[Date Prev][Date Next][Thread Prev][Thread Next][Date Index][Thread Index][Subject Index][Author Index]

Re: Arms into wings



At 03:36 PM 3/2/99 -0500, Patrick Norton wrote:
><Why would it reduce prey capture? Bats use their wings to capture
>bugs-it makes a dandy scoop that funnels everything small to the mouth.>
>
>I'm not sure bats are a good analog, since they evolved from quadrapedal   
>insectivores whose forearms, if you look at insectivores today anyway,   

EEEK!!

Bats almost certainly did not evolve from "insectivores" (at least in the
sense of Insectivora).  Most morphological and molecular studies place
Chiroptera within a clade (called Archonta) also containing Primates,
Dermoptera, and Scandentia (tree shrews).  That is, a clade of highly
arboreal forms.

So, don't look at the forelimbs of shrews etc. to get a glimpse at the
condition in the ancestors of bats, when those of other archontans probably
give us a much closer glimpse.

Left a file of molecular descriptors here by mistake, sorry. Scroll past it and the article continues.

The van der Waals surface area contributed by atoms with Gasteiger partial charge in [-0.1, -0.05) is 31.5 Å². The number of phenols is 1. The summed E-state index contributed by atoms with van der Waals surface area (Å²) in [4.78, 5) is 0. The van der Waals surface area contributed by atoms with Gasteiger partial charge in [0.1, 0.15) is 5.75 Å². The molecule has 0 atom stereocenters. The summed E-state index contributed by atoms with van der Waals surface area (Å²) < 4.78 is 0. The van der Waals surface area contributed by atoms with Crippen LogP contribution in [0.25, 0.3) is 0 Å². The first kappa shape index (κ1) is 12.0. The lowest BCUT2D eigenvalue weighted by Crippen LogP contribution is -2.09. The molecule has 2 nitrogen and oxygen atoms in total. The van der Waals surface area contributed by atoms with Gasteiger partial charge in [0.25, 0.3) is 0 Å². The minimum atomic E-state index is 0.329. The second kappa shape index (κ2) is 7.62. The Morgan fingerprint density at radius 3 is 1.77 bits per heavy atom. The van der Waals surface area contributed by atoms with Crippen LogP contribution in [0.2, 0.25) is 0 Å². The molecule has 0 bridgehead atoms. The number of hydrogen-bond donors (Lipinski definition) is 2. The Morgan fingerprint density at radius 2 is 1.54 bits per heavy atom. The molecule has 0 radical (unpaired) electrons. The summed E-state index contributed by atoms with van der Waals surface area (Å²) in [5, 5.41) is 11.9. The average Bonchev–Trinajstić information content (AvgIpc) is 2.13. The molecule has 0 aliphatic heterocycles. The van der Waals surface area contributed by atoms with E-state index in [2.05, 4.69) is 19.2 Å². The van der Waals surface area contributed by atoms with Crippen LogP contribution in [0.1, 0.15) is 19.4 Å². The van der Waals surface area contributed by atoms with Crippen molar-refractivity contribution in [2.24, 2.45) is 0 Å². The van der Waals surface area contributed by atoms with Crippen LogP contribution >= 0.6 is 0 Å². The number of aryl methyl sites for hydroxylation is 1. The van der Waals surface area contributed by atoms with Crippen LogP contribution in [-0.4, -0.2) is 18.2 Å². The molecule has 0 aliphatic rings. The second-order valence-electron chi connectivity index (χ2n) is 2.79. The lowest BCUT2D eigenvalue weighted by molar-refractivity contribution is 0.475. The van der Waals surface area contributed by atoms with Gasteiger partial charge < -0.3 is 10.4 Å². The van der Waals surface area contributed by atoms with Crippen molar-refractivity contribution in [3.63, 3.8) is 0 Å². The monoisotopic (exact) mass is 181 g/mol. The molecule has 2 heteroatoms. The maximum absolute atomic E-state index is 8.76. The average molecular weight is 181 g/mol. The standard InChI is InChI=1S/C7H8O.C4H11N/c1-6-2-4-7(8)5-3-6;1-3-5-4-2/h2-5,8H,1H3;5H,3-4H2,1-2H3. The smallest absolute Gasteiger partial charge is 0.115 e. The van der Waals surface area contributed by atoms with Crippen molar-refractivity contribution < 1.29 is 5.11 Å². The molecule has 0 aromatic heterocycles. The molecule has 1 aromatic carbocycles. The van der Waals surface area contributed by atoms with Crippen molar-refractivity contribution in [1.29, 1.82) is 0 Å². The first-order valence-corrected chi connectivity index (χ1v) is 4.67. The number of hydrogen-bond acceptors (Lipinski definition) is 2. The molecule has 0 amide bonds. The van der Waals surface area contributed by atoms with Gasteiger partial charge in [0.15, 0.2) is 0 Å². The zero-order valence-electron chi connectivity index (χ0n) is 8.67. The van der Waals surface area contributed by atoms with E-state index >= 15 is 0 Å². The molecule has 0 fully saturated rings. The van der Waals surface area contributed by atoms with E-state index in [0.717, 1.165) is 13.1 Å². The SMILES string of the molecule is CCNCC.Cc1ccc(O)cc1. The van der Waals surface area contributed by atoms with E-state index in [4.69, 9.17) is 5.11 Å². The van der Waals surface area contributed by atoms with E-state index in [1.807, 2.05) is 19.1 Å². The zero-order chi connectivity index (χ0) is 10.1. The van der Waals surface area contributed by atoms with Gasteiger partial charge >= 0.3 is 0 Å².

>had more to do with walking, running and climbing than killing prey.  It   
>doesn't appear that ancestors of Chiroptera would have sacrificed much   
>prey capturing ability by evolving flight. Their wings were more likely   
>exapted for that purpose after flight evolved. Cursorial dinosaurs, on   
>the other hand, lost (or at least diminished the utility of) a very   
>effective set of prey capture tools when they transformed their arms to   
>wings.    

Sure they did: *AFTER* they had become ornithothoracines!

However, the hands of _Archaeopteryx_ and even _Confusciusornis_ retained
quite a bit of grasping ability (as various morphometric and morphological
studies have suggested).  After all, there are few morphological differences
between the forelimbs of Archie and dromaeosaurids.

Thomas R. Holtz, Jr.
Vertebrate Paleontologist     Webpage: http://www.geol.umd.edu
Dept. of Geology              Email:tholtz@geol.umd.edu
University of Maryland        Phone:301-405-4084
College Park, MD  20742       Fax:  301-314-9661